Aligned with the American Board of Pediatrics format. Authored & peer-reviewed by faculty, clinicians, and program directors.
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A 6-year-old girl, who had been camping in Vermont the week prior, is admitted from the ED after 5 days of fever, headache, and myalgias. On the day of admission, she developed a widespread maculopapular rash on her torso and extremities, including the palms and soles. Physical exam reveals an ill-appearing girl with intermittent confusion and hepatosplenomegaly. Laboratory findings include leukopenia, thrombocytopenia, hyponatremia, and elevated transaminases. Which one of the following tests is most likely to lead to the diagnosis at this time?
This patient has symptoms consistent with human monocytic ehrlichiosis, a tick-borne infection spread by Amblyomma americanum, or lone star ticks. The most commonly responsible organism, Ehrlichia chaffeensis, is a gram-negative, small, obligate intracellular bacterium. States with the highest incidence of human monocytic ehrlichiosis in recent years include New Hampshire, Vermont, Rhode Island, Delaware, Virginia, Kentucky, Tennessee, Missouri, Arkansas, Kansas, and Oklahoma. Most cases are seen predominantly in May through September, largely because there are higher numbers of lone star ticks during this time. Symptoms typically present between 2 and 21 days after the tick bite, although approximately one-fourth of patients have no history of a known tick bite. Fever, headache, and myalgias are the most frequently reported symptoms. The majority of children develop a rash, and about one-half develop organomegaly and lymphadenopathy. Altered mental status may also be present, and other symptoms may include nausea, vomiting, or abdominal pain. Laboratory evaluation often reveals leukopenia, thrombocytopenia, hyponatremia, and elevated transaminases, as this patient has. During the acute phase of illness, PCR amplification of Ehrlichia chaffeensis is the most sensitive diagnostic method, as antibody titers are often negative. However, a comparison of acute and convalescent IgG antibody titers by indirect immunofluorescence assay may be diagnostic if there is a fourfold rise.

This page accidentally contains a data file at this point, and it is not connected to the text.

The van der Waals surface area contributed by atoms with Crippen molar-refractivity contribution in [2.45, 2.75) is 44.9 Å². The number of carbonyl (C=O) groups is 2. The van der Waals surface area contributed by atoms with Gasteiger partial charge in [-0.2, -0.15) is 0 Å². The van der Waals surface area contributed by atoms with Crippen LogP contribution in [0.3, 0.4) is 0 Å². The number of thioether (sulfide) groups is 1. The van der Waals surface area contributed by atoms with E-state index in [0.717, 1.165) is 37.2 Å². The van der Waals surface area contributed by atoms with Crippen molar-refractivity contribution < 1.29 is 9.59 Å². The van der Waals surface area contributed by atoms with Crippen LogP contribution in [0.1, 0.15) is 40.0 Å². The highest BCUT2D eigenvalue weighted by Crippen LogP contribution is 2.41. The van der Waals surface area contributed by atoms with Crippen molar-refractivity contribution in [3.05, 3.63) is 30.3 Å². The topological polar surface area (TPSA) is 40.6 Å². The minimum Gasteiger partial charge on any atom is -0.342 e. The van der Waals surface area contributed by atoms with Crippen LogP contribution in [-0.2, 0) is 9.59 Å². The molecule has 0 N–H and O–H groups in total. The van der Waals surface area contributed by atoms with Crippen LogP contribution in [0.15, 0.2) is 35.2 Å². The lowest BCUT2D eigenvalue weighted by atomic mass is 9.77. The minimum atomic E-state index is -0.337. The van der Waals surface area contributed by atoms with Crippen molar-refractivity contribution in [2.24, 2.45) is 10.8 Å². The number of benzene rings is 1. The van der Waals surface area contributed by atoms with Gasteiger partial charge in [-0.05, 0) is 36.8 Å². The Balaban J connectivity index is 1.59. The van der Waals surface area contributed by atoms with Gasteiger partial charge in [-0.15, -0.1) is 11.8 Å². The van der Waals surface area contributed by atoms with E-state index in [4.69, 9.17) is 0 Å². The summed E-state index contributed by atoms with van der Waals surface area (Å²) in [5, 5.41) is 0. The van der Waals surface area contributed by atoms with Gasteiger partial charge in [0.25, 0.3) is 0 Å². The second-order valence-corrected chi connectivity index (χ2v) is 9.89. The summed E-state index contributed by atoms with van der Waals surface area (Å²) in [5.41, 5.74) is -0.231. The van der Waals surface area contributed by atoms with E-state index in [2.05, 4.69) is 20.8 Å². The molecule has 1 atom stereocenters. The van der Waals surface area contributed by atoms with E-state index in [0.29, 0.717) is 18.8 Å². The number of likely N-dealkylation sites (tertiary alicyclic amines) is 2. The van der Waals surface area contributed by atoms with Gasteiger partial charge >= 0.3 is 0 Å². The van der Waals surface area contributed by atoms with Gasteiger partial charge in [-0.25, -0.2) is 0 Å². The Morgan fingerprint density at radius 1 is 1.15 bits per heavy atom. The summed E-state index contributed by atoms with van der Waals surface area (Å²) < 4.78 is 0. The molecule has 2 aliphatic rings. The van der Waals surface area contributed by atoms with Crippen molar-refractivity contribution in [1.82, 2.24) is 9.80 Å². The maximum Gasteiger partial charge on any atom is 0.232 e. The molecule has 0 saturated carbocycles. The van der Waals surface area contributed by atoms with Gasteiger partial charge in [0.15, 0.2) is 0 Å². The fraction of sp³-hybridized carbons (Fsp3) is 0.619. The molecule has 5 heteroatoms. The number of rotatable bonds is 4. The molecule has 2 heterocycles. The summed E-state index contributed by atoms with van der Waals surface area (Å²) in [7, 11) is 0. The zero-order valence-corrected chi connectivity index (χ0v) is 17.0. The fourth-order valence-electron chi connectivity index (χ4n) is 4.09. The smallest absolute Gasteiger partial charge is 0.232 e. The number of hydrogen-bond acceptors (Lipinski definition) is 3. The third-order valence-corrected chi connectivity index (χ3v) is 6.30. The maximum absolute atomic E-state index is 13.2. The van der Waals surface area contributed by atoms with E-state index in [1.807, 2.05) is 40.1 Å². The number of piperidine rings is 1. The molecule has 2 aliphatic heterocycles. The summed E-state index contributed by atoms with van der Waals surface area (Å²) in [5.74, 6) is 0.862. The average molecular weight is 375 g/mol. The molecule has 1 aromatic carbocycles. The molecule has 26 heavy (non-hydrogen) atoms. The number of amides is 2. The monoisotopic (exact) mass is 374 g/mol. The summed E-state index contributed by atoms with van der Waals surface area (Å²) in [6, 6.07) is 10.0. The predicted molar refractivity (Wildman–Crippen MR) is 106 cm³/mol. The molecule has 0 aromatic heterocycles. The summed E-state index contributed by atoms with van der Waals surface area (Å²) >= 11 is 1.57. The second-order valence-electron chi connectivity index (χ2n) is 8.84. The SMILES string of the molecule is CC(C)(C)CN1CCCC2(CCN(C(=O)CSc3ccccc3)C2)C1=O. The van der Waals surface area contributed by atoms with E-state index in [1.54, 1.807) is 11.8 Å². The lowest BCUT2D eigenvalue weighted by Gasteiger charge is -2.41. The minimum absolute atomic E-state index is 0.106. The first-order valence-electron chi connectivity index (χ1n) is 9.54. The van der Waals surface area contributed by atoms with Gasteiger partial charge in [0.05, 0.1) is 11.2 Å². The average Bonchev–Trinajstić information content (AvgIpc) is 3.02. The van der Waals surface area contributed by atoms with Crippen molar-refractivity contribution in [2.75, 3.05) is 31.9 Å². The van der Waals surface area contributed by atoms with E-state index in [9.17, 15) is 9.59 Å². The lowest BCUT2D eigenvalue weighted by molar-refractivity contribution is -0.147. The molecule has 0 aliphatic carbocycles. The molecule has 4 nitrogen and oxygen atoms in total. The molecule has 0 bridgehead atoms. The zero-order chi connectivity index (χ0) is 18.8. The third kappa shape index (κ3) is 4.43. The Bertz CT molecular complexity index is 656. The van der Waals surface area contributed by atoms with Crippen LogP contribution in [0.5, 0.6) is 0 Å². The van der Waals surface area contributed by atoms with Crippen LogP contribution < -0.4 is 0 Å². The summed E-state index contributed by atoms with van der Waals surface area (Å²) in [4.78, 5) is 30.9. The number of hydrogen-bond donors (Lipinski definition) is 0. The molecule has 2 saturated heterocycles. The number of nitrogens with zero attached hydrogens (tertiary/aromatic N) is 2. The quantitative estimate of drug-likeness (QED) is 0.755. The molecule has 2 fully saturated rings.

ELISA for Lyme disease (A), with a reflex western blot test, if positive, is useful to confirm the diagnosis in a patient whose clinical features are suggestive of Lyme disease. Also a tick-borne infection, Lyme disease often presents with erythema migrans rash or joint swelling in children. The heterophile antibody test (B) is useful for diagnosing infectious mononucleosis, particularly in the second week of illness. Infectious mononucleosis is most commonly caused by the Epstein-Barr virus. This patient’s symptoms are similar to those seen with Rocky Mountain spotted fever. However, its incidence in Vermont is low when compared to that of human monocytic ehrlichiosis. Additionally, an IgG antibody titer for Rocky Mountain spotted fever (C) is unlikely to be helpful in the acute phase of the illness. Similar to antibody titers for ehrlichiosis, a comparison between acute and convalescent titers is necessary for diagnosis.
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Ehrlichiosis and Anaplasmosis
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